Demand for mortgages rose +0.9% in the September quarter. This represents the first rise in mortgage applications following four consecutive quarters of decline. However, the rate of growth is still considerably lower than the most recent high of +13.6% in the June quarter of 2015.

The ACT (+7.5%) experienced the strongest rate of mortgage application growth, with TAS (+6.3%), VIC (+5.0%), SA (+4.1%) and QLD (+2.3%) also showing positive growth in the September quarter.

The most significant fall in mortgage applications was experienced in WA (-8.5%), followed closely by the NT (-8.2%). NSW (-1.0%) also experienced a decline in mortgage applications in the September quarter, suggesting high house prices in Sydney may be starting to bite.

Historically, movements in Veda mortgage applications have tended to lead movements in house prices by around six to nine months, with mortgage applications a good indicator of home buyer demand, and an excellent indicator of housing turnover. 

“Although we have seen a modest increase in mortgage applications this quarter, compared to the previous several quarters, growth is still subdued. While there has been a nationwide softening of mortgage demand over the course of 2016, we have seen movement between the states in terms of where demand is coming from. NSW, the NT and WA have moved into negative territory, while a pickup in activity has been recorded in the other states,” Mr Luffman said.

TABLE 1: Changes in Overall Consumer Credit Demand – Quarterly Year on Year %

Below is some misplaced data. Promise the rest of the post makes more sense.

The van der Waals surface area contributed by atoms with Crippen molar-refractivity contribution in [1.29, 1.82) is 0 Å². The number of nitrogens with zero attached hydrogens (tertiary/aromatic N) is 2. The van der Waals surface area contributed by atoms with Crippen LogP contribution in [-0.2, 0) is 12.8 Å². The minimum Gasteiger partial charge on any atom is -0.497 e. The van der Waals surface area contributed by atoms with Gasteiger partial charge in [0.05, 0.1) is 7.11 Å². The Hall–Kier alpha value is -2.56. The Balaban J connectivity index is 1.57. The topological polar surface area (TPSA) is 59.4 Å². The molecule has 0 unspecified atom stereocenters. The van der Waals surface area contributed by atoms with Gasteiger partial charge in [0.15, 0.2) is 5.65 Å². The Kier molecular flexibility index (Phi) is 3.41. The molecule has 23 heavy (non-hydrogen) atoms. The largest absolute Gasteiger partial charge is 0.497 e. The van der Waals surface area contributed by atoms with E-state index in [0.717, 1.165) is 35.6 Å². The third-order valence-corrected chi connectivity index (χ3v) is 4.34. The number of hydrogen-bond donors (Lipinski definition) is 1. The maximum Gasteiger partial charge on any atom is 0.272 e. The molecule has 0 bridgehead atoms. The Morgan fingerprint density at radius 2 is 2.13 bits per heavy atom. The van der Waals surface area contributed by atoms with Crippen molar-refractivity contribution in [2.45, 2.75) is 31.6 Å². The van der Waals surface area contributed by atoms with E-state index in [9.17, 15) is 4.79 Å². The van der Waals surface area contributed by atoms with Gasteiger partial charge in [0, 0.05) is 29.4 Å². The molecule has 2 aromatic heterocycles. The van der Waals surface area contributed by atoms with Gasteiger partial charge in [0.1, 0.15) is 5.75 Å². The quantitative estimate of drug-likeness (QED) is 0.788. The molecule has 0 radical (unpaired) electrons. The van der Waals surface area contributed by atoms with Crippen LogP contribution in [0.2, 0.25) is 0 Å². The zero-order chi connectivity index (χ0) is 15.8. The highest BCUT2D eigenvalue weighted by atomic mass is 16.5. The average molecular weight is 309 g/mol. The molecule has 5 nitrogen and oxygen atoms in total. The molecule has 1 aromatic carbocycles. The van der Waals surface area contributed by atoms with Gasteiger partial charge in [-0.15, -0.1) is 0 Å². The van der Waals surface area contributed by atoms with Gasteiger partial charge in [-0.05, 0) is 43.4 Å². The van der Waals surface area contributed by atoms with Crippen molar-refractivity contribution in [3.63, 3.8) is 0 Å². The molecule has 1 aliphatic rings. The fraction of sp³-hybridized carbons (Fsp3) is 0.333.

Quarterly Year on Year %








Credit Demand Index







  Credit Card







  Personal Loan







Mortgage Demand







Veda recomputes the entire index over its lifetime every quarter so there will be a slight adjustment to the above historical figures.



The Veda Quarterly Consumer Credit Demand Index measures the volume of credit card and personal loan applications that go through the Veda Consumer Credit Bureau by financial services credit providers in Australia. Credit applications represent an intention by consumers to acquire credit and in turn spend; therefore the index is a lead indicator. This differs to other market measures published by the RBA which measure credit provided by financial institutions (i.e. balances outstanding).

Purpose of Veda media releases: Veda Indices releases are intended as a contemporary contribution to data and commentary in relation to credit activity in the Australian economy. The information in this release is general in nature, is not intended to provide guidance or commentary as to Veda’s financial position and does not constitute legal, accounting or other financial advice. To the extent permitted by law, Veda provides no representations, undertakings or warranties concerning the accuracy, completeness or up-to-date nature of the information provided, and specifically excludes all liability or responsibility for any loss or damage arising out of reliance on information in this release including any consequential or indirect loss, loss of profit, loss of revenue or loss of business opportunity.